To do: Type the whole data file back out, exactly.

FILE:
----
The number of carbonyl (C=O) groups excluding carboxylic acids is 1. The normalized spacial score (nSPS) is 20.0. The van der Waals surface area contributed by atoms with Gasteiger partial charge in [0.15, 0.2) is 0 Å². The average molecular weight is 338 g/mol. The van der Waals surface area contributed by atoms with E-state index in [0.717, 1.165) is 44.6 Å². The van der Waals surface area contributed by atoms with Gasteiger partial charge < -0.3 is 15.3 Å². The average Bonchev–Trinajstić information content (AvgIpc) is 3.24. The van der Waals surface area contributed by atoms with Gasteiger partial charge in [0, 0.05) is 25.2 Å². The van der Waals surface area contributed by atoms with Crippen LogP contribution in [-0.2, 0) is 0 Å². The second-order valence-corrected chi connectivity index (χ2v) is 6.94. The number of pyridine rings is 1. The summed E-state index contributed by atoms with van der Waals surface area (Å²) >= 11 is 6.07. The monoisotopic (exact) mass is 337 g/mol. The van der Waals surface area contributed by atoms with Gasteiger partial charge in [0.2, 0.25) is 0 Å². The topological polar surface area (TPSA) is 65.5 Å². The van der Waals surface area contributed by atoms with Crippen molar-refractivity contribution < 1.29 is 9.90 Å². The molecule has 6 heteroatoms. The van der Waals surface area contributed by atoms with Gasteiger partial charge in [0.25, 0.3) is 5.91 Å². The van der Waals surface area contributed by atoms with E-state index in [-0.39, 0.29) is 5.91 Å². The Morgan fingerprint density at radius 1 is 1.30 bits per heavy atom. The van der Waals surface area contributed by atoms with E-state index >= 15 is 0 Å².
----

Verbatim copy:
The number of carbonyl (C=O) groups excluding carboxylic acids is 1. The normalized spacial score (nSPS) is 20.0. The van der Waals surface area contributed by atoms with Gasteiger partial charge in [0.15, 0.2) is 0 Å². The average molecular weight is 338 g/mol. The van der Waals surface area contributed by atoms with E-state index in [0.717, 1.165) is 44.6 Å². The van der Waals surface area contributed by atoms with Gasteiger partial charge < -0.3 is 15.3 Å². The average Bonchev–Trinajstić information content (AvgIpc) is 3.24. The van der Waals surface area contributed by atoms with Gasteiger partial charge in [0, 0.05) is 25.2 Å². The van der Waals surface area contributed by atoms with Crippen LogP contribution in [-0.2, 0) is 0 Å². The second-order valence-corrected chi connectivity index (χ2v) is 6.94. The number of pyridine rings is 1. The summed E-state index contributed by atoms with van der Waals surface area (Å²) >= 11 is 6.07. The monoisotopic (exact) mass is 337 g/mol. The van der Waals surface area contributed by atoms with Gasteiger partial charge in [0.2, 0.25) is 0 Å². The topological polar surface area (TPSA) is 65.5 Å². The van der Waals surface area contributed by atoms with Crippen molar-refractivity contribution < 1.29 is 9.90 Å². The molecule has 6 heteroatoms. The van der Waals surface area contributed by atoms with Gasteiger partial charge in [0.25, 0.3) is 5.91 Å². The van der Waals surface area contributed by atoms with E-state index in [-0.39, 0.29) is 5.91 Å². The Morgan fingerprint density at radius 1 is 1.30 bits per heavy atom. The van der Waals surface area contributed by atoms with E-state index >= 15 is 0 Å².